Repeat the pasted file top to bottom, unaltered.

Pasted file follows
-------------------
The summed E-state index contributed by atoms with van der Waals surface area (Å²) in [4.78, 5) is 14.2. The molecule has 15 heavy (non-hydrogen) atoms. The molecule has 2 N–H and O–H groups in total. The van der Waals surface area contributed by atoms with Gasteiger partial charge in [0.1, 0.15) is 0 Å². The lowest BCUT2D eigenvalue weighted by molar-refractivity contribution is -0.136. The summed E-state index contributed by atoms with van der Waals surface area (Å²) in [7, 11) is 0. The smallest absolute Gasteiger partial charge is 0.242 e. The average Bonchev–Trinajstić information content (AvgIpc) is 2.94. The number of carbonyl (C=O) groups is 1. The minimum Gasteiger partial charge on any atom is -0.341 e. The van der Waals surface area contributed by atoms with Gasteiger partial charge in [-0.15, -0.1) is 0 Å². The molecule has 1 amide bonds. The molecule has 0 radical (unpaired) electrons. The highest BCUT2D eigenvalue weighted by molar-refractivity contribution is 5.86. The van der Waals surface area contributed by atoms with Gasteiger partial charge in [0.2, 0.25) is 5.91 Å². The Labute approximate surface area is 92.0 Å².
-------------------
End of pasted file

The summed E-state index contributed by atoms with van der Waals surface area (Å²) in [4.78, 5) is 14.2. The molecule has 15 heavy (non-hydrogen) atoms. The molecule has 2 N–H and O–H groups in total. The van der Waals surface area contributed by atoms with Gasteiger partial charge in [0.1, 0.15) is 0 Å². The lowest BCUT2D eigenvalue weighted by molar-refractivity contribution is -0.136. The summed E-state index contributed by atoms with van der Waals surface area (Å²) in [7, 11) is 0. The smallest absolute Gasteiger partial charge is 0.242 e. The average Bonchev–Trinajstić information content (AvgIpc) is 2.94. The number of carbonyl (C=O) groups is 1. The minimum Gasteiger partial charge on any atom is -0.341 e. The van der Waals surface area contributed by atoms with Gasteiger partial charge in [-0.15, -0.1) is 0 Å². The molecule has 1 amide bonds. The molecule has 0 radical (unpaired) electrons. The highest BCUT2D eigenvalue weighted by molar-refractivity contribution is 5.86. The van der Waals surface area contributed by atoms with Gasteiger partial charge in [0.2, 0.25) is 5.91 Å². The Labute approximate surface area is 92.0 Å².